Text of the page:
Hello fellow Presser Footers. I'm thrilled to be with you this week! And a huge thank you to Kelli and Rian for inviting me.
As Kelli mentioned, this month we will be making The Shirt Dress, which is a girl's summer dress made from a man's dress shirt. The goal is something like this (with your own twist, of course):
And you can find the very step-by-step tutorial HERE.
The Shirt Dress project is one of my favorites because:
* it's simple to make
* the possibilities are endless
* it fits in the Reduce-Reuse-Recycle category (and that's something we can all appreciate)
So if you're ready to dive-in, here are some tips for picking the right shirt to use....
1. There's never a right or wrong shirt. You can use almost any shirt and make it work by adding your own twist and cute coordinating fabric as the waistband. What I'm trying to say is: think outside of the box. A manly looking print can end up looking real cute on this girlish-styled dress.
2. Raid your husband's closet first, sifting through shirts that don't fit him well or shirts you're just sick of. Ask his permission of course to use any of them.
For my first shirt dress I went with this shirt that was super baggy on my man. I never let him wear it because I hated how it looked. He, of course, was thrilled with the transformation:
3. Run to your local Thrift Store and check out their selection. I often find myself at Goodwill because it's closest to me. But I find their prices a little high: $5.50 for a long-sleeve men's shirt. I was hoping for 2 bucks! But hey, $5.50 is still a great price for an adorable little dress that you, yourself have created.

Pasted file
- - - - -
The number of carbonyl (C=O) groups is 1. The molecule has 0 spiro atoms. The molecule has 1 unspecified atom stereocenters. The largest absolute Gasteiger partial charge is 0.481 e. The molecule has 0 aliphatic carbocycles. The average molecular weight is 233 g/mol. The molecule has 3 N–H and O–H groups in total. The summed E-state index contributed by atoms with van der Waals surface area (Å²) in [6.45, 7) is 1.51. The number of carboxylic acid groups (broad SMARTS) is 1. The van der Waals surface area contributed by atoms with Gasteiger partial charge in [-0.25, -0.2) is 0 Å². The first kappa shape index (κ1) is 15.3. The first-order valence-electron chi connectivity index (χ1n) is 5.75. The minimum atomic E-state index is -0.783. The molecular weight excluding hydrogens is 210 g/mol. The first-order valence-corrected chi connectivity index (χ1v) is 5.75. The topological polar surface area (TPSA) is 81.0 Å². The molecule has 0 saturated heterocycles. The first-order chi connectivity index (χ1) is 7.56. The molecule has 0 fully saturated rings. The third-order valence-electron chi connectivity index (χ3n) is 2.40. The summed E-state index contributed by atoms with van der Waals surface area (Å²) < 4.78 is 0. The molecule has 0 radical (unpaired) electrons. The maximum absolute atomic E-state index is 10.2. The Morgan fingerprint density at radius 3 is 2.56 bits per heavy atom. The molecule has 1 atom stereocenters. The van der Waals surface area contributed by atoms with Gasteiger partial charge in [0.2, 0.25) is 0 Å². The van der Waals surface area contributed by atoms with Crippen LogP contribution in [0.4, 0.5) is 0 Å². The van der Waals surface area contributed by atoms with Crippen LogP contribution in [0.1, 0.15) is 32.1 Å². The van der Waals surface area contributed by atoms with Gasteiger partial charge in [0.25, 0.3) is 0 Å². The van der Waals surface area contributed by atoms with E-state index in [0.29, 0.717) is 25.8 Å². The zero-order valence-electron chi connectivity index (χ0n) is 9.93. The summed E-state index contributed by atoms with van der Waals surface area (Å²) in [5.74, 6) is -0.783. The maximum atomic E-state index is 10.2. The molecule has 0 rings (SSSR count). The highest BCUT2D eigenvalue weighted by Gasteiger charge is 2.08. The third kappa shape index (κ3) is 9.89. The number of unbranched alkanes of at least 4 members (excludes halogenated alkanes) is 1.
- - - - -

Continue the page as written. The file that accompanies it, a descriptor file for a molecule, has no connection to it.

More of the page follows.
I often sift through all the shirts, grabbing any that I find immediately appealing. I also search the women's shirt rack (though these don't always have enough fabric) and the children's rack (if you want to make an Infant sized dress, you can use boy's dress shirt). Any size men's shirt will work, but the larger the better because then you have more fabric to work with.
After scouring all the racks I end up with a stack of shirts and from there, I narrow it down to the few shirts I love the most. It's easy to get carried away and overby at a thrift store. So I try to stick what I really think I will use and sew with.
4. Don't worry about pockets. These can easily be removed with a seam ripper (do this carefully though! I've torn holes in my shirt by going too quickly). Save the pockets for a future project or add them to the bottom of your dress!
5. Decide how you want your sleeves to look. You can make them traditional (capped, as in the tutorial), puffed like these:
Or leave them sleeveless. If you choose to do puffed sleeves you will need a long-sleeve shirt since you will be using the cuff of the sleeve. For other styles, you can use a short-sleeve shirt since there's enough fabric there.
6. Choose fabric for your waistband. You need very little fabric for this portion, maybe 1/8 to 1/4 of a yard. Find something that makes your dress pop! (or tones it down if you have a loud print). I often use scraps that are in my fabric stash. But when I have a specific color scheme in mind, I run to the store (prewash your fabric before sewing). Of course the waist band is totally optional too. Or you can make a removable one as shown here.
The waistband fabric is a great way to give it a girly twist. Your shirt may be black or brown with stripes (very manish) but mixing it with a hot pink or polka dot print waistband can make it feminine. Like I said, the possibilities are endless!
And just to give you give you more inspiration, you'll find a fashion show of what others have done here.
I'll be posting more tips as the week goes on. If anyone has questions or if you get stuck, post questions here, leave it in the comments, or send me an email (email@example.com) and I'll incorporate that in the next blog post.
I can't wait to get started with you all! Here's what I'll be working on. Purchased at Goodwill; Beautiful white linen: